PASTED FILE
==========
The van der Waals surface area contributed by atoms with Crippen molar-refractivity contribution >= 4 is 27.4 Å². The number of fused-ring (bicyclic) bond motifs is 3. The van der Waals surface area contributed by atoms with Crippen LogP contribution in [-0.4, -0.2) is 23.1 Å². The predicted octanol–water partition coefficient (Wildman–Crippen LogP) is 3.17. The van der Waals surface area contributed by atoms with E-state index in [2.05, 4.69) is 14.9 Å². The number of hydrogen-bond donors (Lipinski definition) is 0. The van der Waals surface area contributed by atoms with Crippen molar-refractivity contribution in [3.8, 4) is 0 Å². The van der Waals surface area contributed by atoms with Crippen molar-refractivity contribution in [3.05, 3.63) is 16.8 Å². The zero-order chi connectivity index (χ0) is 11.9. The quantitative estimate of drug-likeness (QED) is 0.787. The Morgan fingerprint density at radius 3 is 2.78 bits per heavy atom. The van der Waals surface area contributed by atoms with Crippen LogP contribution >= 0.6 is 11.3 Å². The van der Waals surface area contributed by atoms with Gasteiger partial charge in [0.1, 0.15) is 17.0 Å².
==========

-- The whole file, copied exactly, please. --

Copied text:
The van der Waals surface area contributed by atoms with Crippen molar-refractivity contribution >= 4 is 27.4 Å². The number of fused-ring (bicyclic) bond motifs is 3. The van der Waals surface area contributed by atoms with Crippen LogP contribution in [-0.4, -0.2) is 23.1 Å². The predicted octanol–water partition coefficient (Wildman–Crippen LogP) is 3.17. The van der Waals surface area contributed by atoms with E-state index in [2.05, 4.69) is 14.9 Å². The number of hydrogen-bond donors (Lipinski definition) is 0. The van der Waals surface area contributed by atoms with Crippen molar-refractivity contribution in [3.8, 4) is 0 Å². The van der Waals surface area contributed by atoms with Crippen molar-refractivity contribution in [3.05, 3.63) is 16.8 Å². The zero-order chi connectivity index (χ0) is 11.9. The quantitative estimate of drug-likeness (QED) is 0.787. The Morgan fingerprint density at radius 3 is 2.78 bits per heavy atom. The van der Waals surface area contributed by atoms with Crippen LogP contribution >= 0.6 is 11.3 Å². The van der Waals surface area contributed by atoms with Gasteiger partial charge in [0.1, 0.15) is 17.0 Å².